New! Old! Whippany Electronics MELOSONIC 350 Combo Organ

Just scored this little retro curiosity for REAL CHEAP. I’m really excited for what I might end up doing with some of these old Combo Organs. Click on these images to enlarge.

It has a few issues and it will definitely need some TLC, but I’m very thankful for this awesome article on the “synthrepair” blog. Check it out for some great repair tips, and some decent shots of the organ’s innards.

Issues: the lowest E flat key is missing (I’ll probably never find a white one, so I think I might carve one out of hardwood or something). You can’t shut off the internal rhythm unit. There is a stuck note. Some keys are out of tune.

I also plan to take the hinges off of the keyboard lid so that it can actually be removed. Then the keyboard enclosure will become a good place for small keyboards and other gadgets. The Poly-800II seems to fit the space rather perfectly, but I could imagine some combo of a drum machine, the MS-20, the Microbrute, perhaps an fx pedal or two – this is actually the first self-standing keyboard I’ve ever owned and the possibilities excite me more than they would probably excite a normal person.

Leslie! Respect my Organ!

Roland VK-09 OrganA couple months ago I found a 1981 Roland VK-09 organ on Craigslist for a decent price so I figured I’d scoop it up. It has a unique sound, to be sure.  You’ll be hearing more of it in the months to come!

Boss RT-20 Rotary EnsembleNow, of course, I really want to try working with a Leslie simulator. The VK-09′s built-in ensemble effect is nice, but not as pronounced (deep) as I would like.  I was considering the Boss RT-20 Rotary Ensemble Dual Pedal, which seems, as I have now learned, to have fallen out of fashion. It is considered by many to be more of a guitar-oriented processor. Organists instead seem to prefer the uber-expensive Neo Ventilator, supposedly designed by the guy who created the Access Virus, who apparently also hasn’t updated his company’s web site in two years. Supposedly this little box is the holy grail of Leslie speaker sims. Neo has two products: the Neo VentilatorVentilator (at roughly $500), and the Mini Vent For Organ (at roughly $400). Contrast this to $200 for the Boss. Ugh. I only paid $200 for the organ!

My buddy Tomasz just told me he actually has a vintage Leslie speaker. Maybe I’ll see if we can get that working instead.

Meanwhile I came across this most excellent Leslie resource:

Roland VK-09 Organ, and Museum Photos

Roland VK-09 Organ

In my never-ending quest to add further vintage mojo to my keyboard rig I was happy to acquire a Roland VK-09 electronic drawbar organ over the weekend.

There’s not much info about it to be found on the internet – maybe 3 or 4 opinions, a couple of YouTube vids, and a few pics. It’s not even on Roland’s venerable manuals page. I did however find a very good scan of the Service Notes (dated May 1981).

So far I’ve only had a chance to play it a little bit, so my list of fun facts to share here is short.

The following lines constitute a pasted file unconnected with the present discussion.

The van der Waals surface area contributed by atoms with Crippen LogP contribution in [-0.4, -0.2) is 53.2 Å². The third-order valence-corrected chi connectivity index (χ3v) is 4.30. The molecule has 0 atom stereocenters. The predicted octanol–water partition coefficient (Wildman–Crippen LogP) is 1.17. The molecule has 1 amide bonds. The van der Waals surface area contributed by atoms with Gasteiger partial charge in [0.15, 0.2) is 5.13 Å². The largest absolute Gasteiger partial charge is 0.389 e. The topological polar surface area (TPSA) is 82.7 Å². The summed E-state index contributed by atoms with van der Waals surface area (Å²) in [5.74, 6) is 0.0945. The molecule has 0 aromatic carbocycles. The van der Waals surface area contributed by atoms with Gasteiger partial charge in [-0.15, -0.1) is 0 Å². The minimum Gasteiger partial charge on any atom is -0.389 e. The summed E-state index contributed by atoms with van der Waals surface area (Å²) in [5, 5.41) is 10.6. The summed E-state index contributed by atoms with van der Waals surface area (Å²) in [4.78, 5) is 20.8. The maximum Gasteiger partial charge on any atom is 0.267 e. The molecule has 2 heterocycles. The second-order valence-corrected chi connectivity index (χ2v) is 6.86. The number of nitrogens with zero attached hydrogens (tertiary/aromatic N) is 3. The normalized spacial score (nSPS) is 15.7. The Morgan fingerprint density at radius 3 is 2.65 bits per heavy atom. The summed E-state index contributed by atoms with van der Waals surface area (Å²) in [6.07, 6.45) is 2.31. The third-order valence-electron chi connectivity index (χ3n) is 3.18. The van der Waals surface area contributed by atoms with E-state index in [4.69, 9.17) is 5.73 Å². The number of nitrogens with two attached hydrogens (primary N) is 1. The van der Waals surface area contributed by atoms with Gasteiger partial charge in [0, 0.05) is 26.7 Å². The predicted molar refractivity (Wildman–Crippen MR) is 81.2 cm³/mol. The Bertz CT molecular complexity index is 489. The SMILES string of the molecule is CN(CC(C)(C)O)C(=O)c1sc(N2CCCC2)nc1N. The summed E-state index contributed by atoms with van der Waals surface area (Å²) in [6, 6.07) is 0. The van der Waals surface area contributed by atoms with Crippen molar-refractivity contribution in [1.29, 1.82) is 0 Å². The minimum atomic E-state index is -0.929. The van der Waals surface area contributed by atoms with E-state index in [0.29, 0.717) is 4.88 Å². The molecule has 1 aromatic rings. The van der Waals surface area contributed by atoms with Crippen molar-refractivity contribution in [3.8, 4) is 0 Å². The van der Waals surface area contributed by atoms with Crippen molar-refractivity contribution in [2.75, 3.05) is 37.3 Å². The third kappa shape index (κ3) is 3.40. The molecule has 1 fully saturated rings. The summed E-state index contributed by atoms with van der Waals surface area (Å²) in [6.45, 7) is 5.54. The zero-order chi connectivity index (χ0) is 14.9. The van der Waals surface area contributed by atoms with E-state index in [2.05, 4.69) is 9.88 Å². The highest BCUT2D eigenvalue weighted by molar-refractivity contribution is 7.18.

The first thing you notice is the ridiculously large “Roland” logo on the back. At least the kids in the back row will be able to read it at my next stadium concert. The second thing is that the whole thing is surprisingly small and light for a five-octave keyboard. This is a 33-year old instrument that I could actually imagine gigging with!

The organ has two identical groups of six drawbars: 16′, 5-1/3′, 8′, 4′, 2-2/3′, 2′. Each group can be individually toggled on and off using an 808-style pushbutton. The first group (“Sine Wave”) produces normal organ-tones, while the second group (“Bright Wave”) produces extremely bright square waves. I suspect the Vox/Farfisa/Hammond purists out there would hate the square wave drawbars, but in my initial putterings with the instrument I found that the judicious addition of the unusually bright drawbars makes for an organ tone that slices through a mix like a Ginsu. Think: The Monks, or Squeeze.

The VK-09 also features a slow/fast vibrato section which is a little more tame than I’d like, but is nonetheless very pleasant. It’s not a terribly realistic Leslie simulation, but it does feature the “momentum” effect when you change speeds. The front panel has separate “slow” and “fast” buttons, and the speed can also be toggled using an optional footswitch (as demonstrated in this video).

Like many organs there is an adjustable sustain (“release” in synthesizer parlance). There is also a variety of percussion settings.

While Googling for info about my new acquisition I stumbled upon a lovely article at Absolute Music, in which they toured the Roland museum in Japan and took lots of pretty pictures of vintage Roland instruments (including a mint-condition example of my new organ).

Meanwhile, here’s an old ad for the VK-09 that’s not too hard to find (click on it for a bit more miscellaneous info about this strange organ):
Roland VK-09 Ad